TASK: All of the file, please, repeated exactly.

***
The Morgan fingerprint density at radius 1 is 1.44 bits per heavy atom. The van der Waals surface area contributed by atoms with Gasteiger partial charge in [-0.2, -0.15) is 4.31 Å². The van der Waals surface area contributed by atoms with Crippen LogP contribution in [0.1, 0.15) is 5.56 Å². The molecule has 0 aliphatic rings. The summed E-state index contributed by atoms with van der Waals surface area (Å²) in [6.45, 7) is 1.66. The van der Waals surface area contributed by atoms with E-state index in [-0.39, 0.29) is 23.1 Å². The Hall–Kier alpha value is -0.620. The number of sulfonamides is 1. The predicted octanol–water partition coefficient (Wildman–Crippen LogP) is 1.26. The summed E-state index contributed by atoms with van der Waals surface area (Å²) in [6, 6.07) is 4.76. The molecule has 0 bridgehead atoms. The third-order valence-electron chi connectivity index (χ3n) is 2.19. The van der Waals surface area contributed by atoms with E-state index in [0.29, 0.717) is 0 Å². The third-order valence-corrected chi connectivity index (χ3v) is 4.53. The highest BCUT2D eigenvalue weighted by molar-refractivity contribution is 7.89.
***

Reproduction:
The Morgan fingerprint density at radius 1 is 1.44 bits per heavy atom. The van der Waals surface area contributed by atoms with Gasteiger partial charge in [-0.2, -0.15) is 4.31 Å². The van der Waals surface area contributed by atoms with Crippen LogP contribution in [0.1, 0.15) is 5.56 Å². The molecule has 0 aliphatic rings. The summed E-state index contributed by atoms with van der Waals surface area (Å²) in [6.45, 7) is 1.66. The van der Waals surface area contributed by atoms with E-state index in [-0.39, 0.29) is 23.1 Å². The Hall–Kier alpha value is -0.620. The number of sulfonamides is 1. The predicted octanol–water partition coefficient (Wildman–Crippen LogP) is 1.26. The summed E-state index contributed by atoms with van der Waals surface area (Å²) in [6, 6.07) is 4.76. The molecule has 0 bridgehead atoms. The third-order valence-electron chi connectivity index (χ3n) is 2.19. The van der Waals surface area contributed by atoms with E-state index in [0.29, 0.717) is 0 Å². The third-order valence-corrected chi connectivity index (χ3v) is 4.53. The highest BCUT2D eigenvalue weighted by molar-refractivity contribution is 7.89.